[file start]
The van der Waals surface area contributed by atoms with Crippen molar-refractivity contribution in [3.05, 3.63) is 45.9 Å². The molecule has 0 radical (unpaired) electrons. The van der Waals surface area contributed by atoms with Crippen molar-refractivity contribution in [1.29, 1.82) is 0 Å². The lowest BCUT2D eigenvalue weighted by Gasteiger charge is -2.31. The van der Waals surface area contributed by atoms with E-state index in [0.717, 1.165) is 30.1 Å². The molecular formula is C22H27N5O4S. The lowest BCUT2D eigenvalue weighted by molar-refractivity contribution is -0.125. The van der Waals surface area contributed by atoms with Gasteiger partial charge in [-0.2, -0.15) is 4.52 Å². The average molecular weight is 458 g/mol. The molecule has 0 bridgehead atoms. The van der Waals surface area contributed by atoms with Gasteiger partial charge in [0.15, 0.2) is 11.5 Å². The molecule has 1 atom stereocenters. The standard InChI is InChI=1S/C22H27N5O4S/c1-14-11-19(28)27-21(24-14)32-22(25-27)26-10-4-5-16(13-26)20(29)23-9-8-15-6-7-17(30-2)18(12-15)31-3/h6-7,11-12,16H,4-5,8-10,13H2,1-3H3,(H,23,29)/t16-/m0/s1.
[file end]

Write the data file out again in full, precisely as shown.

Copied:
The van der Waals surface area contributed by atoms with Crippen molar-refractivity contribution in [3.05, 3.63) is 45.9 Å². The molecule has 0 radical (unpaired) electrons. The van der Waals surface area contributed by atoms with Crippen molar-refractivity contribution in [1.29, 1.82) is 0 Å². The lowest BCUT2D eigenvalue weighted by Gasteiger charge is -2.31. The van der Waals surface area contributed by atoms with E-state index in [0.717, 1.165) is 30.1 Å². The molecular formula is C22H27N5O4S. The lowest BCUT2D eigenvalue weighted by molar-refractivity contribution is -0.125. The van der Waals surface area contributed by atoms with Gasteiger partial charge in [-0.2, -0.15) is 4.52 Å². The average molecular weight is 458 g/mol. The molecule has 0 bridgehead atoms. The van der Waals surface area contributed by atoms with Gasteiger partial charge in [0.15, 0.2) is 11.5 Å². The molecule has 1 atom stereocenters. The standard InChI is InChI=1S/C22H27N5O4S/c1-14-11-19(28)27-21(24-14)32-22(25-27)26-10-4-5-16(13-26)20(29)23-9-8-15-6-7-17(30-2)18(12-15)31-3/h6-7,11-12,16H,4-5,8-10,13H2,1-3H3,(H,23,29)/t16-/m0/s1.